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  • Preface xi

    1 The Religious Dimension: Toward a Sociology of Black Churches 1

    2 The Black Baptists: The First Black Churches in America 20

    3 The Black Methodists: The Institutionalization of Black Religious Independence 47

    4 The Black Pentecostals: The Spiritual Legacy with a Black Beginning 76

    5 In the Receding Shadow of the Plantation: A Profile of Rural Clergy and Churches in the Black Belt 92

    6 In the Streets of the Black Metropolis: A Profile of Black Urban Clergy and Churches 115

    7 The New Black Revolution: The Black Consciousness Movement and the Black Church 164

    8 "Now Is the Time!" The Black Church, Politics, and Civil Rights Militancy 196

    9 The American Dream and the American Dilemma: The Black Church and Economics 236

    10 the Pulpit and the Pew: The Black Church and Women 274

    11 "In My Mother's House": The Black Church and Young People 309

    12 The Performed Word: Music and the Black Church 346

    13 The Black Church and the Twenty-First Century: Challenges to the Black Church 382

    Appendix 405

    Notes 411

    Bibliography 469

    Index 501

  • Winner, 1991 Distinguished Book of the Year

    Winner, 1992 Choice Outstanding Academic Books

    Awards

  • Winner, 1991 Distinguished Book of the Year

    Winner, 1992 Choice Outstanding Academic Books

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  • Description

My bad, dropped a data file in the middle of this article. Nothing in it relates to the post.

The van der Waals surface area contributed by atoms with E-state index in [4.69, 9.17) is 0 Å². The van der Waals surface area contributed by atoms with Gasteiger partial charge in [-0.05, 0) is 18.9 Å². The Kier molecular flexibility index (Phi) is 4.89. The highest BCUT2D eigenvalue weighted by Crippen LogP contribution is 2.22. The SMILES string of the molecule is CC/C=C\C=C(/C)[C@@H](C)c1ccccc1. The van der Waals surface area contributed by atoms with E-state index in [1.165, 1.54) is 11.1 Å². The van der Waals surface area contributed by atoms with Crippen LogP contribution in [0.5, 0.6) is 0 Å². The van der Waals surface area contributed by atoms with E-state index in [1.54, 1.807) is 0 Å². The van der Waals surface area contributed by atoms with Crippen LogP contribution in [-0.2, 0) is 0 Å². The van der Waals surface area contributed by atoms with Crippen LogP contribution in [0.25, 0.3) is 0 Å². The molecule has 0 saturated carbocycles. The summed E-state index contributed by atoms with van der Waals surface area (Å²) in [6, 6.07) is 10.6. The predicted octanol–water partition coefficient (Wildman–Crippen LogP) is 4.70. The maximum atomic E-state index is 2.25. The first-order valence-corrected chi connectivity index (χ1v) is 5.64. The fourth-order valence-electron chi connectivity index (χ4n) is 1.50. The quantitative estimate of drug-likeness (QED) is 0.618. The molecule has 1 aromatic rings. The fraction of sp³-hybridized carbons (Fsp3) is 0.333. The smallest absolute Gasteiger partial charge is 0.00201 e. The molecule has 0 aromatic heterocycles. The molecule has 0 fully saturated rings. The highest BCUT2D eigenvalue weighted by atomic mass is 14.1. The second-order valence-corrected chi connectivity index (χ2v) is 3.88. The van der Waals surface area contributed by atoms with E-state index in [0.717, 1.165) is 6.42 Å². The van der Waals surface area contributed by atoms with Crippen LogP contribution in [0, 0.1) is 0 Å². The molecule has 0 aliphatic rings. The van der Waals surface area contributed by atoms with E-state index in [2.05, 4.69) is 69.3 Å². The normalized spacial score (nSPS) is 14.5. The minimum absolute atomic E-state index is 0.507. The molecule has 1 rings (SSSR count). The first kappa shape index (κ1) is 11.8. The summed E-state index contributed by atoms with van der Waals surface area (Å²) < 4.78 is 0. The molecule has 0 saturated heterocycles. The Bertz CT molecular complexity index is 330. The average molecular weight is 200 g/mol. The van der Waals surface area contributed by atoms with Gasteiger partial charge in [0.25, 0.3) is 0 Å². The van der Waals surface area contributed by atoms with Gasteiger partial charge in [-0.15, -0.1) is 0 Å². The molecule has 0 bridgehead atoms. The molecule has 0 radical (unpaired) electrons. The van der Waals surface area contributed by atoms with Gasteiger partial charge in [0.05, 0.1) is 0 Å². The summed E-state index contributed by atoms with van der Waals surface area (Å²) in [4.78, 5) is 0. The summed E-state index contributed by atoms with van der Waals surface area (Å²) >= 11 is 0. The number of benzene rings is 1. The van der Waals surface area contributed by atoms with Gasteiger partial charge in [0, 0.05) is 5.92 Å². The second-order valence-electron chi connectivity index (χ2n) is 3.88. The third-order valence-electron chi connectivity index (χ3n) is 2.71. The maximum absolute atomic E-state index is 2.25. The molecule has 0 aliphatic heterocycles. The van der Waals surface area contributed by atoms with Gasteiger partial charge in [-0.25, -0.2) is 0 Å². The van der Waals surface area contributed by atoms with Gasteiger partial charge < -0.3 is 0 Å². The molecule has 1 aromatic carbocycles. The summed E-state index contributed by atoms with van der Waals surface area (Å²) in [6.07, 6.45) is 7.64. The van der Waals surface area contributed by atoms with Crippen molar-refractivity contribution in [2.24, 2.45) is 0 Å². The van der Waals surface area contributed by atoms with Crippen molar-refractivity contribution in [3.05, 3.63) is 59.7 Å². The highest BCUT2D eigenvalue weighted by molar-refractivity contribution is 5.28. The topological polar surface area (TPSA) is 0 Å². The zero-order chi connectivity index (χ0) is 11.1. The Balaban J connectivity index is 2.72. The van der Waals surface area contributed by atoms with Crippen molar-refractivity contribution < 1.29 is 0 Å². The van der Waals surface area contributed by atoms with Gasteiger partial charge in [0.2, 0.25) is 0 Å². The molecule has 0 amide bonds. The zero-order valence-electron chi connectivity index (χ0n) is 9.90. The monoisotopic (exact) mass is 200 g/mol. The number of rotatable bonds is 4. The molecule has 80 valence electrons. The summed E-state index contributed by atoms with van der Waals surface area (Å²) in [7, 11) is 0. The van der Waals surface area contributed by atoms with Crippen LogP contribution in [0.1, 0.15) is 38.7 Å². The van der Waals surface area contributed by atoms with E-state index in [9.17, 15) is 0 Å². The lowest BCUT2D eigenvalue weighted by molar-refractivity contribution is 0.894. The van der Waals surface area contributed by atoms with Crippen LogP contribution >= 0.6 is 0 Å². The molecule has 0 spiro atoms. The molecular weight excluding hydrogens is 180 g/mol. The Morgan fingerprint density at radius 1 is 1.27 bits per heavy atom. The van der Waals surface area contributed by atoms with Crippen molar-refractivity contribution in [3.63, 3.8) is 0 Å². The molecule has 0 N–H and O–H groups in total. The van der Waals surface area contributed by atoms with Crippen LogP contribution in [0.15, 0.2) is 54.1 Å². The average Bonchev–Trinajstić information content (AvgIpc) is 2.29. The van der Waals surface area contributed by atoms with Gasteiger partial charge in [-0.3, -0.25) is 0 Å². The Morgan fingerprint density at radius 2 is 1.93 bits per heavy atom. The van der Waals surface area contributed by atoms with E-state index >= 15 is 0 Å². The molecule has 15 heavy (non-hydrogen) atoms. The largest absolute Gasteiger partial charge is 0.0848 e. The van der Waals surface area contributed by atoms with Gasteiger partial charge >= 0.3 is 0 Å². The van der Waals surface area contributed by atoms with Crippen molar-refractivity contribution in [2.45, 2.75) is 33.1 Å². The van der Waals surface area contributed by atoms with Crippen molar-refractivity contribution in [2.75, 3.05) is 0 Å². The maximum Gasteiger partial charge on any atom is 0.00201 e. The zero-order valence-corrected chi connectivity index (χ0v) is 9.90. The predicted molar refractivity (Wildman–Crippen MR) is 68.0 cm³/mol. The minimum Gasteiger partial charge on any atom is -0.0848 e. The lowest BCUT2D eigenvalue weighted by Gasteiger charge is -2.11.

Black churches in America have long been recognized as the most independent, stable, and dominant institutions in black communities. In The Black Church in the African American Experience, based on a ten-year study, is the largest nongovernmental study of urban and rural churches ever undertaken and the first major field study on the subject since the 1930s.
    Drawing on interviews with more than 1,800 black clergy in both urban and rural settings, combined with a comprehensive historical overview of seven mainline black denominations, C. Eric Lincoln and Lawrence H. Mamiya present an analysis of the Black Church as it relates to the history of African Americans and to contemporary black culture. In examining both the internal structure of the Church and the reactions of the Church to external, societal changes, the authors provide important insights into the Church’s relationship to politics, economics, women, youth, and music.
    Among other topics, Lincoln and Mamiya discuss the attitude of the clergy toward women pastors, the reaction of the Church to the civil rights movement, the attempts of the Church to involve young people, the impact of the black consciousness movement and Black Liberation Theology and clergy, and trends that will define the Black Church well into the next century.
    This study is complete with a comprehensive bibliography of literature on the black experience in religion. Funding for the ten-year survey was made possible by the Lilly Endowment and the Ford Foundation.

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